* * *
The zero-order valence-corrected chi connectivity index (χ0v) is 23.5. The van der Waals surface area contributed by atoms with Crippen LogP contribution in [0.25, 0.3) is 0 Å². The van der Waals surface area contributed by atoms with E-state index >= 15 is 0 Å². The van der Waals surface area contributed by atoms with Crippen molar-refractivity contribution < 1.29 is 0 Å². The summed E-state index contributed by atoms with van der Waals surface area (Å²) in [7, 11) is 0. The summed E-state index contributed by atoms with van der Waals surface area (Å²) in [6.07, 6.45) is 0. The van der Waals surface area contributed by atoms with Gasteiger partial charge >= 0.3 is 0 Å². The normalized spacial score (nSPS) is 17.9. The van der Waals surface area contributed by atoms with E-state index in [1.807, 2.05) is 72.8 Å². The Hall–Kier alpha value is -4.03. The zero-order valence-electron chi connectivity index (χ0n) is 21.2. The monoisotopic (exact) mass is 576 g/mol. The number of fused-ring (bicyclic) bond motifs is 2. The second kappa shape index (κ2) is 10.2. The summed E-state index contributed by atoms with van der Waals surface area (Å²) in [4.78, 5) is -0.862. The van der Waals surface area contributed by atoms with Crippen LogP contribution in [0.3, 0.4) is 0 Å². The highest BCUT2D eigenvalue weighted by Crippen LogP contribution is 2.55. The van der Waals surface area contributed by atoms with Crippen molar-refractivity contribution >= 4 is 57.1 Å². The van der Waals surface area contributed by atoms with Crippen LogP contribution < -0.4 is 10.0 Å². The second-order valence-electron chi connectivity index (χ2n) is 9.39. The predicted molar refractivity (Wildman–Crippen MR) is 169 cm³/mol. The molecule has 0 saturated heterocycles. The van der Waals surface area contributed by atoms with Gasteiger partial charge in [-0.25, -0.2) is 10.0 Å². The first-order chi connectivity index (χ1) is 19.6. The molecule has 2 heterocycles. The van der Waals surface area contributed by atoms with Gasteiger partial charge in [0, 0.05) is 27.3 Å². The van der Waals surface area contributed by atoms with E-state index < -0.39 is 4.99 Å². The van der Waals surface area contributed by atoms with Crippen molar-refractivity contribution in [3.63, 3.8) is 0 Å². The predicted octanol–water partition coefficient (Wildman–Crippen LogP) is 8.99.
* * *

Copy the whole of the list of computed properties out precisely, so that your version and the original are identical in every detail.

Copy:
The zero-order valence-corrected chi connectivity index (χ0v) is 23.5. The van der Waals surface area contributed by atoms with Crippen LogP contribution in [0.25, 0.3) is 0 Å². The van der Waals surface area contributed by atoms with E-state index >= 15 is 0 Å². The van der Waals surface area contributed by atoms with Crippen molar-refractivity contribution < 1.29 is 0 Å². The summed E-state index contributed by atoms with van der Waals surface area (Å²) in [7, 11) is 0. The summed E-state index contributed by atoms with van der Waals surface area (Å²) in [6.07, 6.45) is 0. The van der Waals surface area contributed by atoms with Gasteiger partial charge >= 0.3 is 0 Å². The normalized spacial score (nSPS) is 17.9. The van der Waals surface area contributed by atoms with E-state index in [1.807, 2.05) is 72.8 Å². The Hall–Kier alpha value is -4.03. The zero-order valence-electron chi connectivity index (χ0n) is 21.2. The monoisotopic (exact) mass is 576 g/mol. The number of fused-ring (bicyclic) bond motifs is 2. The second kappa shape index (κ2) is 10.2. The summed E-state index contributed by atoms with van der Waals surface area (Å²) in [4.78, 5) is -0.862. The van der Waals surface area contributed by atoms with Crippen LogP contribution in [0.3, 0.4) is 0 Å². The highest BCUT2D eigenvalue weighted by Crippen LogP contribution is 2.55. The van der Waals surface area contributed by atoms with Crippen molar-refractivity contribution >= 4 is 57.1 Å². The van der Waals surface area contributed by atoms with Crippen LogP contribution < -0.4 is 10.0 Å². The second-order valence-electron chi connectivity index (χ2n) is 9.39. The predicted molar refractivity (Wildman–Crippen MR) is 169 cm³/mol. The molecule has 0 saturated heterocycles. The van der Waals surface area contributed by atoms with Gasteiger partial charge in [-0.25, -0.2) is 10.0 Å². The first-order chi connectivity index (χ1) is 19.6. The molecule has 2 heterocycles. The van der Waals surface area contributed by atoms with Gasteiger partial charge in [0, 0.05) is 27.3 Å². The van der Waals surface area contributed by atoms with E-state index < -0.39 is 4.99 Å². The van der Waals surface area contributed by atoms with Crippen molar-refractivity contribution in [3.63, 3.8) is 0 Å². The predicted octanol–water partition coefficient (Wildman–Crippen LogP) is 8.99.